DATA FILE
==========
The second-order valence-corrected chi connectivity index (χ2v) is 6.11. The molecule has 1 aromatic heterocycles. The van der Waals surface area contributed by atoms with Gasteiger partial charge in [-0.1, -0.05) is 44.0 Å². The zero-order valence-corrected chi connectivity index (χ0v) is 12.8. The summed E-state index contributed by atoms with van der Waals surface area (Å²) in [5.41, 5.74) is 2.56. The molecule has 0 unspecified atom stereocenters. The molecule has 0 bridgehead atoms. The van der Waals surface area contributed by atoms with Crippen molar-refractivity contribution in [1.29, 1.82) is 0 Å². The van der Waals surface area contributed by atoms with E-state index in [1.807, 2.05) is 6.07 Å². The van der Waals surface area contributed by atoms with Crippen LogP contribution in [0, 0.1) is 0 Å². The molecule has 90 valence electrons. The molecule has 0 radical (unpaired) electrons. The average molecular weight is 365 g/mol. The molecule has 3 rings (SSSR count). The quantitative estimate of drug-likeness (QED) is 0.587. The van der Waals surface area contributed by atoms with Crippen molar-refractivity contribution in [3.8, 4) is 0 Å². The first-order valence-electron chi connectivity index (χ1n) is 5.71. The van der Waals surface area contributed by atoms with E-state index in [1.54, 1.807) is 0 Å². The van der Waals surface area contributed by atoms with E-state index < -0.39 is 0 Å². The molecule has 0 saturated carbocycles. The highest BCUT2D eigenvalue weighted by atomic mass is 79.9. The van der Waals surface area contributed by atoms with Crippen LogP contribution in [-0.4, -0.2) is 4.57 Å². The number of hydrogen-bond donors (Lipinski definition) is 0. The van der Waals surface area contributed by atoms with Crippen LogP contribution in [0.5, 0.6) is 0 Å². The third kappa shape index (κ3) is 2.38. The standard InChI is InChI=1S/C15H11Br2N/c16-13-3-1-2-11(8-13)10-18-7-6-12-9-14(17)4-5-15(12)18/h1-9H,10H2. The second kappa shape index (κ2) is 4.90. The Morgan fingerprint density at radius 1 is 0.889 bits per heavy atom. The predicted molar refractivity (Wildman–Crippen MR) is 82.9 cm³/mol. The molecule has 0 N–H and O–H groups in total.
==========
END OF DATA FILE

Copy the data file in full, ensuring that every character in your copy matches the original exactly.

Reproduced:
The second-order valence-corrected chi connectivity index (χ2v) is 6.11. The molecule has 1 aromatic heterocycles. The van der Waals surface area contributed by atoms with Gasteiger partial charge in [-0.1, -0.05) is 44.0 Å². The zero-order valence-corrected chi connectivity index (χ0v) is 12.8. The summed E-state index contributed by atoms with van der Waals surface area (Å²) in [5.41, 5.74) is 2.56. The molecule has 0 unspecified atom stereocenters. The molecule has 0 bridgehead atoms. The van der Waals surface area contributed by atoms with Crippen molar-refractivity contribution in [1.29, 1.82) is 0 Å². The van der Waals surface area contributed by atoms with E-state index in [1.807, 2.05) is 6.07 Å². The van der Waals surface area contributed by atoms with Crippen LogP contribution in [0, 0.1) is 0 Å². The molecule has 90 valence electrons. The molecule has 0 radical (unpaired) electrons. The average molecular weight is 365 g/mol. The molecule has 3 rings (SSSR count). The quantitative estimate of drug-likeness (QED) is 0.587. The van der Waals surface area contributed by atoms with Crippen molar-refractivity contribution in [3.8, 4) is 0 Å². The first-order valence-electron chi connectivity index (χ1n) is 5.71. The van der Waals surface area contributed by atoms with E-state index in [1.54, 1.807) is 0 Å². The van der Waals surface area contributed by atoms with E-state index < -0.39 is 0 Å². The molecule has 0 saturated carbocycles. The highest BCUT2D eigenvalue weighted by atomic mass is 79.9. The van der Waals surface area contributed by atoms with Crippen LogP contribution in [-0.4, -0.2) is 4.57 Å². The number of hydrogen-bond donors (Lipinski definition) is 0. The van der Waals surface area contributed by atoms with Crippen LogP contribution in [0.5, 0.6) is 0 Å². The third kappa shape index (κ3) is 2.38. The standard InChI is InChI=1S/C15H11Br2N/c16-13-3-1-2-11(8-13)10-18-7-6-12-9-14(17)4-5-15(12)18/h1-9H,10H2. The second kappa shape index (κ2) is 4.90. The Morgan fingerprint density at radius 1 is 0.889 bits per heavy atom. The predicted molar refractivity (Wildman–Crippen MR) is 82.9 cm³/mol. The molecule has 0 N–H and O–H groups in total.